Monday, March 21, 2011


 A photo essay of the Professor's Home/Studio empty and awaiting new owners by Mary Margaret Hansen.


Out the studio window




Down Stairs Bath
Kitchen/Living Room

Down Stairs Deck from Living Room

Deck and Plants


Banana Trees After Winter

Harvesting Banana Trees


And so The Professor moves on

Sunday, March 13, 2011

MRI and More

The Professor saw the bone and joint doctor for the MRI results. He expected the worse. The doctor said "Yes, you have a tear in your arm joint and bicep. Many older folks do." He said he would not recommend an operation. The Professor told the doctor about the pain patches that Jay had given him. The doctor said, "Good.  Use those while your arm heals itself and you probably will not need an operation." He gave The Professor a prescription for physical therapy to help the process along. The Professor will begin physical therapy and will not overwork the arm and will continue to use the patches when needed.
The Professor is actively looking for a studio. He likes the studios at Art Supply on Main Street.  They are private spaces. He is on a waiting list.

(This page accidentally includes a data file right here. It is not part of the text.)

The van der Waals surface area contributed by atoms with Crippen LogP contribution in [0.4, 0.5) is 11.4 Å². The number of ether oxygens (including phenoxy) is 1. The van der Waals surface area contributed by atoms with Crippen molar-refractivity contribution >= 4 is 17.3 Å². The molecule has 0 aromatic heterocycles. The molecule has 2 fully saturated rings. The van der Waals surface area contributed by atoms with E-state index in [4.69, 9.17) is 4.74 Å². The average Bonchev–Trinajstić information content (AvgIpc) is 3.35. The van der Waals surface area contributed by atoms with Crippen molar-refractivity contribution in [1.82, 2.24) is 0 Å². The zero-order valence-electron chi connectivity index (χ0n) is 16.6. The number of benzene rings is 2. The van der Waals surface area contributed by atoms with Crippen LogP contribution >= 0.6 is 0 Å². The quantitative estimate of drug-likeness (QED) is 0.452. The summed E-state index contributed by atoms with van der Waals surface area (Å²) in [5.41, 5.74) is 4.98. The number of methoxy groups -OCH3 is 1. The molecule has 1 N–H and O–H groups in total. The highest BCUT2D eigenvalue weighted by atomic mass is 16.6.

Mary Margaret has been telling the Professor about  Box 13 Gallery and its studio spaces on Harrisburg. They went to a benefit auction at Robert Boyd’s suggestion. By the way, Boyd's blog The Great God Pan is Dead is the only independent gallery review art blog in Houston.

The Professor recommends it. He met Robert and was introduced to Elaine Bradford who showed him what studios were available. The Box 13 space is full of energy; a postgraduate school. Open doors and communal vibes. Really good if you are in your 20s or 30’s.
WhenThe Professor was in his early thirties, he was associated with communal spaces with
 Bob Camblin and Joe Tate. Both now deceased. No gallery in our spaces, but we did communal shows at Saint Thomas University. The Professor was Chairperson then. They called themselves the Holding Firm. The first studio was off Montrose behind what is now Zimm’s Wine Bar. An old two story with a garage apartment (now torn down).  The Professor had the top floor and Bob took the garage apt and then Joe appeared teaching with Bob at Rice and built a stair and landing connecting the building and they worked jointly on collaborative and their own work.